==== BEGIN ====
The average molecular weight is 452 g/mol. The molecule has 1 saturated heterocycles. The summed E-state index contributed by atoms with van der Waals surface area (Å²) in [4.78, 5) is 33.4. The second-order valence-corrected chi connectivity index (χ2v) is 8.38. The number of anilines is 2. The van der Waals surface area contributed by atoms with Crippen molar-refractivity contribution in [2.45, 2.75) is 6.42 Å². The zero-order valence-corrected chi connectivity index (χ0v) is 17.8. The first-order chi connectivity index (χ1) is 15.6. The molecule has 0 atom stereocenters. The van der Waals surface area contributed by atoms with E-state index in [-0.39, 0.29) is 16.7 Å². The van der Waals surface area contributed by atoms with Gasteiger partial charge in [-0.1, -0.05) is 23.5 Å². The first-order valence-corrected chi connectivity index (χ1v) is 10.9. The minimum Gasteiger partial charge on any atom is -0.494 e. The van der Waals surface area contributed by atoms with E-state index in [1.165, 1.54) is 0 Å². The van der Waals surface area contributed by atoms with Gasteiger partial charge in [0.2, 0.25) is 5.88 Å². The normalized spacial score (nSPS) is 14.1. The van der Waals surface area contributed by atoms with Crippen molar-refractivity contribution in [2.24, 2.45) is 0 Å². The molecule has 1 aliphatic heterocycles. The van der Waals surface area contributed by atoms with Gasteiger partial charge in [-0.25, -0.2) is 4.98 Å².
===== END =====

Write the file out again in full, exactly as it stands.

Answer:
The average molecular weight is 452 g/mol. The molecule has 1 saturated heterocycles. The summed E-state index contributed by atoms with van der Waals surface area (Å²) in [4.78, 5) is 33.4. The second-order valence-corrected chi connectivity index (χ2v) is 8.38. The number of anilines is 2. The van der Waals surface area contributed by atoms with Crippen molar-refractivity contribution in [2.45, 2.75) is 6.42 Å². The zero-order valence-corrected chi connectivity index (χ0v) is 17.8. The first-order chi connectivity index (χ1) is 15.6. The molecule has 0 atom stereocenters. The van der Waals surface area contributed by atoms with E-state index in [-0.39, 0.29) is 16.7 Å². The van der Waals surface area contributed by atoms with Gasteiger partial charge in [-0.1, -0.05) is 23.5 Å². The first-order valence-corrected chi connectivity index (χ1v) is 10.9. The minimum Gasteiger partial charge on any atom is -0.494 e. The van der Waals surface area contributed by atoms with E-state index in [1.165, 1.54) is 0 Å². The van der Waals surface area contributed by atoms with Gasteiger partial charge in [0.2, 0.25) is 5.88 Å². The normalized spacial score (nSPS) is 14.1. The van der Waals surface area contributed by atoms with Crippen molar-refractivity contribution in [2.24, 2.45) is 0 Å². The molecule has 1 aliphatic heterocycles. The van der Waals surface area contributed by atoms with Gasteiger partial charge in [-0.25, -0.2) is 4.98 Å².